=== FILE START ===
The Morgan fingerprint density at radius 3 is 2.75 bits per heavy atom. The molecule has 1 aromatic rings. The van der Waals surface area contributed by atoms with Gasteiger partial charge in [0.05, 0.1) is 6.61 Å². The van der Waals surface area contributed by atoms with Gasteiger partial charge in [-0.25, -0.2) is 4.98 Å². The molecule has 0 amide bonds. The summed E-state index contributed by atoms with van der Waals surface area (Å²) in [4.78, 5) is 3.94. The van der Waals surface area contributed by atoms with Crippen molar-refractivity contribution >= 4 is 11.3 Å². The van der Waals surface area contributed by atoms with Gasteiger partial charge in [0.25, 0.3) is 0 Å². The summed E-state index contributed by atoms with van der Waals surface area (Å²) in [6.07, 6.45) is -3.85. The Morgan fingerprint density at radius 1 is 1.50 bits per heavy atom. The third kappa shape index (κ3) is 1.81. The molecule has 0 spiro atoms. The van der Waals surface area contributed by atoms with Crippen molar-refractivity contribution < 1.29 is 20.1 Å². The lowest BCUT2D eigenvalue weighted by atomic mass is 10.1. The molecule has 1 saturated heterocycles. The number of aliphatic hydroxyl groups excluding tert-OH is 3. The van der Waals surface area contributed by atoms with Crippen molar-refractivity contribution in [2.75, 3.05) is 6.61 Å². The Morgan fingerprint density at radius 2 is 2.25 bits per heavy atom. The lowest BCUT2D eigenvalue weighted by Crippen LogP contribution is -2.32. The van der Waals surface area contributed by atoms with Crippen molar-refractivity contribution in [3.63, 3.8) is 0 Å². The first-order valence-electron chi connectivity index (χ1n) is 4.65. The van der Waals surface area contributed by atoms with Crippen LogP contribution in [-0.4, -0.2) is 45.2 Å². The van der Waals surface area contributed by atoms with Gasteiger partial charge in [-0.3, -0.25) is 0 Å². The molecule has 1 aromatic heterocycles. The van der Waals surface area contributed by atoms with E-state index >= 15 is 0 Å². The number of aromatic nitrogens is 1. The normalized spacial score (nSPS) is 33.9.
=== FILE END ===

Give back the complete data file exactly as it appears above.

The Morgan fingerprint density at radius 3 is 2.75 bits per heavy atom. The molecule has 1 aromatic rings. The van der Waals surface area contributed by atoms with Gasteiger partial charge in [0.05, 0.1) is 6.61 Å². The van der Waals surface area contributed by atoms with Gasteiger partial charge in [-0.25, -0.2) is 4.98 Å². The molecule has 0 amide bonds. The summed E-state index contributed by atoms with van der Waals surface area (Å²) in [4.78, 5) is 3.94. The van der Waals surface area contributed by atoms with Crippen molar-refractivity contribution >= 4 is 11.3 Å². The van der Waals surface area contributed by atoms with Gasteiger partial charge in [0.25, 0.3) is 0 Å². The summed E-state index contributed by atoms with van der Waals surface area (Å²) in [6.07, 6.45) is -3.85. The Morgan fingerprint density at radius 1 is 1.50 bits per heavy atom. The third kappa shape index (κ3) is 1.81. The molecule has 0 spiro atoms. The van der Waals surface area contributed by atoms with Crippen molar-refractivity contribution < 1.29 is 20.1 Å². The lowest BCUT2D eigenvalue weighted by atomic mass is 10.1. The molecule has 1 saturated heterocycles. The number of aliphatic hydroxyl groups excluding tert-OH is 3. The van der Waals surface area contributed by atoms with Crippen molar-refractivity contribution in [2.75, 3.05) is 6.61 Å². The Morgan fingerprint density at radius 2 is 2.25 bits per heavy atom. The lowest BCUT2D eigenvalue weighted by Crippen LogP contribution is -2.32. The van der Waals surface area contributed by atoms with Crippen molar-refractivity contribution in [3.63, 3.8) is 0 Å². The first-order valence-electron chi connectivity index (χ1n) is 4.65. The van der Waals surface area contributed by atoms with Crippen LogP contribution in [-0.4, -0.2) is 45.2 Å². The van der Waals surface area contributed by atoms with Gasteiger partial charge in [-0.3, -0.25) is 0 Å². The molecule has 1 aromatic heterocycles. The van der Waals surface area contributed by atoms with E-state index >= 15 is 0 Å². The number of aromatic nitrogens is 1. The normalized spacial score (nSPS) is 33.9.